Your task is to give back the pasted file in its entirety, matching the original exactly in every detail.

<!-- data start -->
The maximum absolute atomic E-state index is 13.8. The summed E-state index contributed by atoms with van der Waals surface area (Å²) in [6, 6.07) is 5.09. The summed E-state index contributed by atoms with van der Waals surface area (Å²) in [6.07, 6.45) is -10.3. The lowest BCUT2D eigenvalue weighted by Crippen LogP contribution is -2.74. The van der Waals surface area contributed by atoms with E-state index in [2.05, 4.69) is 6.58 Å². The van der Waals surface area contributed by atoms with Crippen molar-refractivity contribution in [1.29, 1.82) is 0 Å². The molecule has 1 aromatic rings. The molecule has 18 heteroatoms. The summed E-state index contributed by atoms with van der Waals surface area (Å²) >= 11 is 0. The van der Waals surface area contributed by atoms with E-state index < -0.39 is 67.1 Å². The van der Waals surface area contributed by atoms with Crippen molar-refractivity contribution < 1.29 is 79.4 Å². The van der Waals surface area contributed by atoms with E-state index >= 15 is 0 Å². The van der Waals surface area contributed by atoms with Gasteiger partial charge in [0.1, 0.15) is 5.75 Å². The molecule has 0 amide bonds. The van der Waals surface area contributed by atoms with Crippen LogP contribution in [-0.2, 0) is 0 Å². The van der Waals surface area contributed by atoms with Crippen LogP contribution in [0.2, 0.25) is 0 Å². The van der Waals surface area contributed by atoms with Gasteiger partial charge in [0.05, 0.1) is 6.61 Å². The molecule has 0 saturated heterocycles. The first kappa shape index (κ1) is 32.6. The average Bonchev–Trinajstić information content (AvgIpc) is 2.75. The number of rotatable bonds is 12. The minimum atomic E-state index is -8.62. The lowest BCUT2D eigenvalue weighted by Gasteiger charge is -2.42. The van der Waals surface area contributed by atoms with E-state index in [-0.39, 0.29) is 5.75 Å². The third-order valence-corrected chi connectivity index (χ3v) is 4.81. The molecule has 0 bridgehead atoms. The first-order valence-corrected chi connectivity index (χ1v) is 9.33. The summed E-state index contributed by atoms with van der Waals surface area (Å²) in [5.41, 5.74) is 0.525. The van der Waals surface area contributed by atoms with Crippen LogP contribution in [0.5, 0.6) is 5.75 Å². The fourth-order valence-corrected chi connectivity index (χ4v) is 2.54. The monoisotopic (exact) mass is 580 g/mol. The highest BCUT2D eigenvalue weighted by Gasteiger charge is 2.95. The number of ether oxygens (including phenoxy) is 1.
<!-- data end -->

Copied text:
The maximum absolute atomic E-state index is 13.8. The summed E-state index contributed by atoms with van der Waals surface area (Å²) in [6, 6.07) is 5.09. The summed E-state index contributed by atoms with van der Waals surface area (Å²) in [6.07, 6.45) is -10.3. The lowest BCUT2D eigenvalue weighted by Crippen LogP contribution is -2.74. The van der Waals surface area contributed by atoms with E-state index in [2.05, 4.69) is 6.58 Å². The van der Waals surface area contributed by atoms with Crippen molar-refractivity contribution in [1.29, 1.82) is 0 Å². The molecule has 1 aromatic rings. The molecule has 18 heteroatoms. The summed E-state index contributed by atoms with van der Waals surface area (Å²) >= 11 is 0. The van der Waals surface area contributed by atoms with E-state index < -0.39 is 67.1 Å². The van der Waals surface area contributed by atoms with Crippen molar-refractivity contribution < 1.29 is 79.4 Å². The van der Waals surface area contributed by atoms with E-state index >= 15 is 0 Å². The van der Waals surface area contributed by atoms with Gasteiger partial charge in [0.1, 0.15) is 5.75 Å². The molecule has 0 amide bonds. The van der Waals surface area contributed by atoms with Crippen LogP contribution in [-0.2, 0) is 0 Å². The van der Waals surface area contributed by atoms with Crippen LogP contribution in [0.2, 0.25) is 0 Å². The van der Waals surface area contributed by atoms with Gasteiger partial charge in [0.05, 0.1) is 6.61 Å². The molecule has 0 saturated heterocycles. The first kappa shape index (κ1) is 32.6. The average Bonchev–Trinajstić information content (AvgIpc) is 2.75. The number of rotatable bonds is 12. The minimum atomic E-state index is -8.62. The lowest BCUT2D eigenvalue weighted by Gasteiger charge is -2.42. The van der Waals surface area contributed by atoms with E-state index in [-0.39, 0.29) is 5.75 Å². The third-order valence-corrected chi connectivity index (χ3v) is 4.81. The molecule has 0 bridgehead atoms. The first-order valence-corrected chi connectivity index (χ1v) is 9.33. The summed E-state index contributed by atoms with van der Waals surface area (Å²) in [5.41, 5.74) is 0.525. The van der Waals surface area contributed by atoms with Crippen LogP contribution in [0.5, 0.6) is 5.75 Å². The fourth-order valence-corrected chi connectivity index (χ4v) is 2.54. The monoisotopic (exact) mass is 580 g/mol. The highest BCUT2D eigenvalue weighted by Gasteiger charge is 2.95. The number of ether oxygens (including phenoxy) is 1.